Hashima Island lies among 500-plus desolate islands in the Nagasaki Prefecture, yet its crumbling industrial landscape sets it apart from the rest of the region. Commonly referred to as Gunkanjima or “Battleship Island,” it resembles an approaching warship with its concrete sea walls and towering grey buildings.
Japanese discovered coal deposits beneath the island in 1887; manufacturing company Mitsubishi bought the island three years later, erecting towering concrete apartments in 1916 to house miners and their families. Soon, Hashima was a fully functioning 16-acre city complete with living quarters, schools, marketplaces, sports facilities, a theater, and a hospital.
In the 1930s and through World War II, Japan’s industrial ambitions and wartime efforts negatively impacted life on Hashima. Korean civilians and Chinese prisoners of war were forced into servitude, laboring for hours in the coal mines below. Surviving workers tell chilling tales of cramped quarters, starvation, backbreaking work, and work-related deaths.
Gradually, life on Hashima improved. Fresh water was pumped in from underground pipes beginning in 1957 and small gardens took root on the rooftops above. By 1959, with 5,259 residents squeezed onto the island’s slim 16 acres, it represented one of the most densely populated place in the world.
Such golden years were short-lived. As coal levels dropped and petroleum became a more valuable energy source, Hashima’s industrial might dwindled. In 1974, Mitsubishi was forced to shut down the mines beneath the island. It wasn’t long before families simply left their homes, sailing back to shore in search of new work, often leaving their belongings behind.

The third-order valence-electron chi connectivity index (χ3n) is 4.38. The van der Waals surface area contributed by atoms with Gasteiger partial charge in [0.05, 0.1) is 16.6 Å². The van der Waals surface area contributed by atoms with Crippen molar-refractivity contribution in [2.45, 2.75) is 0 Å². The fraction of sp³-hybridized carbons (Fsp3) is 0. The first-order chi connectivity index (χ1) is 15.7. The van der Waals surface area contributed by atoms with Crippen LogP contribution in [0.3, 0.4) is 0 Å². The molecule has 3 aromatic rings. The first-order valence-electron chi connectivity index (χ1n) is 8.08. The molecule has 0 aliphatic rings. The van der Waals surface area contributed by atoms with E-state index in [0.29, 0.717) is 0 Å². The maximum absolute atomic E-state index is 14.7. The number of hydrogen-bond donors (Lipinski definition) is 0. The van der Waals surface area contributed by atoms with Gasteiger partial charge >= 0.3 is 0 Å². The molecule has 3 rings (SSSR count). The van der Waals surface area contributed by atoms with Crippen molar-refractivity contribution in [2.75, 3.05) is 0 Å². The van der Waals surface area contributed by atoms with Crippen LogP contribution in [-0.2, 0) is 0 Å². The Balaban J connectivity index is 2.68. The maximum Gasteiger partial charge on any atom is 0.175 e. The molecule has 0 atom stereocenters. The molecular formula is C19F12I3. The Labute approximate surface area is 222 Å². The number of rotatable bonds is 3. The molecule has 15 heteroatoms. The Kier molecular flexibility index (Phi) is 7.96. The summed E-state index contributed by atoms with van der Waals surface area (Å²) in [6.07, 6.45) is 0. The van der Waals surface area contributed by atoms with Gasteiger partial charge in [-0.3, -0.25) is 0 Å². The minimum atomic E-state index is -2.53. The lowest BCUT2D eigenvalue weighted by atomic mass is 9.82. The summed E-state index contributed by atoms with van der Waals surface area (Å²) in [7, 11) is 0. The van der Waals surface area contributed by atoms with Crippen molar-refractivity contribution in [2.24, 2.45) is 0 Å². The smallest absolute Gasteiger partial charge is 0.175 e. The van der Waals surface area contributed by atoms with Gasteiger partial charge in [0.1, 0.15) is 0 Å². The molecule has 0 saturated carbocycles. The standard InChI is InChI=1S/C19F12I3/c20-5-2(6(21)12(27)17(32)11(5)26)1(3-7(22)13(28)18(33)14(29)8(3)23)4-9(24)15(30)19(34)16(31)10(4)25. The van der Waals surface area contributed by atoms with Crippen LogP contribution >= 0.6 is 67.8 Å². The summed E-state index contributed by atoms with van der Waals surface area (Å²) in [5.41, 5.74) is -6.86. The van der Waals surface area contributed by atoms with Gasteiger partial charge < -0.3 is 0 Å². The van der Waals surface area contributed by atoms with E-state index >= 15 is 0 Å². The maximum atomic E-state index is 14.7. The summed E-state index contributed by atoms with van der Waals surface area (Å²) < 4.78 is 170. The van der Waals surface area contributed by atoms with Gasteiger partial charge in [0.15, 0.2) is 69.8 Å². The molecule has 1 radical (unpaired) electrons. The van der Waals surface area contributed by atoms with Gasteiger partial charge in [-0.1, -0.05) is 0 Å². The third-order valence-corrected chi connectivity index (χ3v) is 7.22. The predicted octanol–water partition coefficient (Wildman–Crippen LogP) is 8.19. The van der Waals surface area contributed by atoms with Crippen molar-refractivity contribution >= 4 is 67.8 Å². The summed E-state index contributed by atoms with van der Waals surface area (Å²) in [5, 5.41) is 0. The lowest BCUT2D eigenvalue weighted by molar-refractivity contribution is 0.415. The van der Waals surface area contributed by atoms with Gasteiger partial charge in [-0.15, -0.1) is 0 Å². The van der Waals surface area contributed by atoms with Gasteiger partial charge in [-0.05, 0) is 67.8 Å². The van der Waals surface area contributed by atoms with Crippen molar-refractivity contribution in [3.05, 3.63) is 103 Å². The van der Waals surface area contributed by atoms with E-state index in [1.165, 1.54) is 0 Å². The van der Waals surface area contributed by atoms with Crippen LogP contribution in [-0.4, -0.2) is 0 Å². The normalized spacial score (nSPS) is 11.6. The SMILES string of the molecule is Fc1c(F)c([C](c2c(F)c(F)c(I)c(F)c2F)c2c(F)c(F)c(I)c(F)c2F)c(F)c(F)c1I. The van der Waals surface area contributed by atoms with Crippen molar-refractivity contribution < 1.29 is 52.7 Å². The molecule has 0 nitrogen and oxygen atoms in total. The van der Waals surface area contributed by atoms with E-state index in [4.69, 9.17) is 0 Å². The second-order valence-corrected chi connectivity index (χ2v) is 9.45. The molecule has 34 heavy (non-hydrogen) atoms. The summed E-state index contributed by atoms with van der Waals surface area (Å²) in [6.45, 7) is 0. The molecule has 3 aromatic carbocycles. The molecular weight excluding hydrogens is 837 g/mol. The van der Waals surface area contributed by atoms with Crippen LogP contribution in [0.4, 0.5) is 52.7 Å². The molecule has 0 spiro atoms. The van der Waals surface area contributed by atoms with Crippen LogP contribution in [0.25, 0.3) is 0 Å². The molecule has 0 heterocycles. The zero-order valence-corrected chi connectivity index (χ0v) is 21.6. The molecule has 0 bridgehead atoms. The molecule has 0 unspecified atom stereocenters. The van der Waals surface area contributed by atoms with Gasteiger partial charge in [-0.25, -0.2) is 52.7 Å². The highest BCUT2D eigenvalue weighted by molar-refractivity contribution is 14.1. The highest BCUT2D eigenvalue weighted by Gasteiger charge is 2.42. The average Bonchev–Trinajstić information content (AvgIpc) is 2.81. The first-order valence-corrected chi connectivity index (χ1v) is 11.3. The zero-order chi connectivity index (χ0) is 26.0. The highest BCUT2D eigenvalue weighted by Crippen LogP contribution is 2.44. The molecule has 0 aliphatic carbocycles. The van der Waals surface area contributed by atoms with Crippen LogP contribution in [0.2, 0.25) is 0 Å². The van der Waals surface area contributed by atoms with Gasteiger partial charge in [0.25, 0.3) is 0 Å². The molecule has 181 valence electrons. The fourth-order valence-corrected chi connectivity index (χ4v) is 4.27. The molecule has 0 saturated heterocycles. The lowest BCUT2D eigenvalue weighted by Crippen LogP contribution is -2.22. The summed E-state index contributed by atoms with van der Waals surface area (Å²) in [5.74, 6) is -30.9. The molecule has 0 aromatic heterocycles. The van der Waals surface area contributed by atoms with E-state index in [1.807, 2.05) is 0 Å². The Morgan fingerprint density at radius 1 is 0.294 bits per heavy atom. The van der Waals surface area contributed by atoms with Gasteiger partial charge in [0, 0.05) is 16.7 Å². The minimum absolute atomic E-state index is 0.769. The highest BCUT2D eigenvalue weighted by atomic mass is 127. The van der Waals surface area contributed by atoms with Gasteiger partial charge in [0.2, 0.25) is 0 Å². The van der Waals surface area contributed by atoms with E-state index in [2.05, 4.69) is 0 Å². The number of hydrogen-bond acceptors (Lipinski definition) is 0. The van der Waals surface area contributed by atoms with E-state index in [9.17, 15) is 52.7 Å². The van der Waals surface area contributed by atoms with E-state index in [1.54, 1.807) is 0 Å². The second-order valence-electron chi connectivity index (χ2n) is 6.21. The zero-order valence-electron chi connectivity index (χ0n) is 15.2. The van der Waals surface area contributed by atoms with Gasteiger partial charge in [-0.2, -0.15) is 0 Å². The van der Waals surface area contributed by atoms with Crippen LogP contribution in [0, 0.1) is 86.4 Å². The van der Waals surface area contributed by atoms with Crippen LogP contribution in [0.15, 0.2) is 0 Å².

With its residents gone, Hashima fell into abandonment, decaying off the coast of Japan for decades.
The island was finally reopened in 2009; it became a UNESCO World Heritage Site earlier this year. Intrepid explorers can now take a 50-minute boat ride to visit Hashima—though the rough conditions of the East China Sea often make the journey last much longer.
What remains is an eerie ghost town, with crumbling facades ravaged by more than 30 years of harsh sea weather. Living quarters are still intact, with furniture and table settings collecting dust — a shadow of what life was like in the middle of the ocean some thirty years ago. A shrine where locals worshipped still stands, as do foreboding entrances to mine shafts. Because of risk from falling debris and unstable structures, the viewing areas remain limited.
As you wander the deserted streets of Hashima Island, you undoubtedly feel like the last living soul in a long-lost world.
Photo: Wikimedia Commons; Wikimedia Commons; Jiji Press / Getty; Waka / Flickr